The Boniva Fragile Cities Index was sponsored by Roche and GlaxoSmithKline, which co-promote once-monthly Boniva 150 mg Tablets, a recently approved prescription medicine for the treatment of osteoporosis. The Index found that the nation's most fragile big cities are:(3)

 1. Pittsburgh           11. Phoenix                  21. Indianapolis
 2. Tampa                12. St. Louis                22. Dallas
 3. Miami                13. Detroit                  23. San Diego
 4. Cleveland            14. Charlotte                24. Los Angeles
 5. New York             15. Washington, D.C.         25. Denver
 6. Boston               16. Sacramento               26. Raleigh-Durham
 7. Philadelphia         17. Chicago                  27. Houston
 8. Baltimore            18. San Francisco            28. Minneapolis
 9. Orlando              19. Portland, OR             29. Atlanta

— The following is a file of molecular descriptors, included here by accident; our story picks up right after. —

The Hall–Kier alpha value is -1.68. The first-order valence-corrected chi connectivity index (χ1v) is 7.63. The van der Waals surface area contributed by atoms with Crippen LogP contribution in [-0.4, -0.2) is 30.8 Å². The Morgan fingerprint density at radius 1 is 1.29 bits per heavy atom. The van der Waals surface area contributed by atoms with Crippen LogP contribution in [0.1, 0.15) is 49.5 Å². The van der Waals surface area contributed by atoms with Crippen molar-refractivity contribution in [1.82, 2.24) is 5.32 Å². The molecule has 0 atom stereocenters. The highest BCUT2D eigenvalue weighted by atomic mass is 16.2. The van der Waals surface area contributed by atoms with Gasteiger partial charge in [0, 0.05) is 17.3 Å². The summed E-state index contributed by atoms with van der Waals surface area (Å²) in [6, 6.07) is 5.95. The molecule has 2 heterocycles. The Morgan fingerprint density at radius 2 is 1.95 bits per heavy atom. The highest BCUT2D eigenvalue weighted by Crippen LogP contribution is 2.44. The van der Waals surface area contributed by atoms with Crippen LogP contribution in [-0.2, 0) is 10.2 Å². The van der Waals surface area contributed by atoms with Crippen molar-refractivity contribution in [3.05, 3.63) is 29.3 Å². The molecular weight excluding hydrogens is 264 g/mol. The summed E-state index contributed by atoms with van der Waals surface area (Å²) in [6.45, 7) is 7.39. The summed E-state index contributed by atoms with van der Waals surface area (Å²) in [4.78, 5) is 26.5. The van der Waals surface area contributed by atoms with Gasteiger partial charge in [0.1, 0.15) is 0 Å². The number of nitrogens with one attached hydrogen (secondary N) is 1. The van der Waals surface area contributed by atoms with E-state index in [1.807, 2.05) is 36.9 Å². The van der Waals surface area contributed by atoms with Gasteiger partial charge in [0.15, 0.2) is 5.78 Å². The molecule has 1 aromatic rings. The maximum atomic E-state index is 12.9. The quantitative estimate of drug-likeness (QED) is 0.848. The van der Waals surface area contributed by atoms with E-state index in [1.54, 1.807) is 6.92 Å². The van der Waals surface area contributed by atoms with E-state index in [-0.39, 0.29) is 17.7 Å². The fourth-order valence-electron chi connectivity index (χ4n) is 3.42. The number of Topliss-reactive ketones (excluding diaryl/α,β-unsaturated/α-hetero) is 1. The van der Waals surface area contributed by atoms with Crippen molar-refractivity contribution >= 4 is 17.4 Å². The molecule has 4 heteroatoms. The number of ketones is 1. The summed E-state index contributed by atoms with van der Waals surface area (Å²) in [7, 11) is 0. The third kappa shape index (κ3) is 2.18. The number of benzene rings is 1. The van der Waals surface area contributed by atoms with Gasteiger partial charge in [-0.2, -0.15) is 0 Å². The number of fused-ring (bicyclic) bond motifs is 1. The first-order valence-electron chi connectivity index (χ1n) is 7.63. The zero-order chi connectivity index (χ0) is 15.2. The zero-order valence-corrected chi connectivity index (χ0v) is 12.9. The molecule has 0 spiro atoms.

10. Hartford             20. Seattle                  30. Salt Lake City
Pittsburgh's No. 1 ranking prompted support and encouragement from its mayor Tom Murphy, who declared Wednesday, May 11, 2005, Better Bone Health Day to fortify residents' resolve to keep on track with their bone-building treatment.

"We want women in Pittsburgh -- and other Fragile Cities -- to remain healthy and independent so they can enjoy all their city has to offer," said Mayor Murphy. "I applaud those citizens who are doing the right things to maintain their bone health."

Staying the Course